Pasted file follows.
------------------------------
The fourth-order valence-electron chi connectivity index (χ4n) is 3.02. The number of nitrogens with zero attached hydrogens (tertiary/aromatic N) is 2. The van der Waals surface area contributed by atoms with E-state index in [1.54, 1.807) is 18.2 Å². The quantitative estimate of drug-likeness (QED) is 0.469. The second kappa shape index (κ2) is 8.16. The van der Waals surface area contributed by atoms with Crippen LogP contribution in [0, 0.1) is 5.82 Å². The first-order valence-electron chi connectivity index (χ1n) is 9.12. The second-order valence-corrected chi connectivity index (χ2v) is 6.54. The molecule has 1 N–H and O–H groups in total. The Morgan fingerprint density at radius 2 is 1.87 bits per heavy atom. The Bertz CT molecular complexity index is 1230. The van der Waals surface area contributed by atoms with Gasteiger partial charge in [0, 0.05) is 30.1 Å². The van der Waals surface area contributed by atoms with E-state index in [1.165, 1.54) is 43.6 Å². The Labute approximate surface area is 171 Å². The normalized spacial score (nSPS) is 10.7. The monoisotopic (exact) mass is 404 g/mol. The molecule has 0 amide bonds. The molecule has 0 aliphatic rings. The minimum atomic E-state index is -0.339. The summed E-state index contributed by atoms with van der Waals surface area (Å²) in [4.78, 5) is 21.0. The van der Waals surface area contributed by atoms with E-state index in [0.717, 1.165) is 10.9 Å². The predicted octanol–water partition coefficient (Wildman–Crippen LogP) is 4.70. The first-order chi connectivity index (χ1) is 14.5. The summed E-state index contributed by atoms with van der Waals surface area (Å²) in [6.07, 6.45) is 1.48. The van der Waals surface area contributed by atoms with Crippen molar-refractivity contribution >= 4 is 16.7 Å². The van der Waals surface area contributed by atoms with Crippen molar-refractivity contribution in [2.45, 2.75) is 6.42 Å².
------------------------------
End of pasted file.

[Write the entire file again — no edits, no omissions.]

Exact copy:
The fourth-order valence-electron chi connectivity index (χ4n) is 3.02. The number of nitrogens with zero attached hydrogens (tertiary/aromatic N) is 2. The van der Waals surface area contributed by atoms with E-state index in [1.54, 1.807) is 18.2 Å². The quantitative estimate of drug-likeness (QED) is 0.469. The second kappa shape index (κ2) is 8.16. The van der Waals surface area contributed by atoms with Crippen LogP contribution in [0, 0.1) is 5.82 Å². The first-order valence-electron chi connectivity index (χ1n) is 9.12. The second-order valence-corrected chi connectivity index (χ2v) is 6.54. The molecule has 1 N–H and O–H groups in total. The Morgan fingerprint density at radius 2 is 1.87 bits per heavy atom. The Bertz CT molecular complexity index is 1230. The van der Waals surface area contributed by atoms with Gasteiger partial charge in [0, 0.05) is 30.1 Å². The van der Waals surface area contributed by atoms with E-state index in [1.165, 1.54) is 43.6 Å². The Labute approximate surface area is 171 Å². The normalized spacial score (nSPS) is 10.7. The monoisotopic (exact) mass is 404 g/mol. The molecule has 0 amide bonds. The molecule has 0 aliphatic rings. The minimum atomic E-state index is -0.339. The summed E-state index contributed by atoms with van der Waals surface area (Å²) in [4.78, 5) is 21.0. The van der Waals surface area contributed by atoms with E-state index in [0.717, 1.165) is 10.9 Å². The predicted octanol–water partition coefficient (Wildman–Crippen LogP) is 4.70. The first-order chi connectivity index (χ1) is 14.5. The summed E-state index contributed by atoms with van der Waals surface area (Å²) in [6.07, 6.45) is 1.48. The van der Waals surface area contributed by atoms with Crippen molar-refractivity contribution >= 4 is 16.7 Å². The van der Waals surface area contributed by atoms with Crippen molar-refractivity contribution in [2.45, 2.75) is 6.42 Å².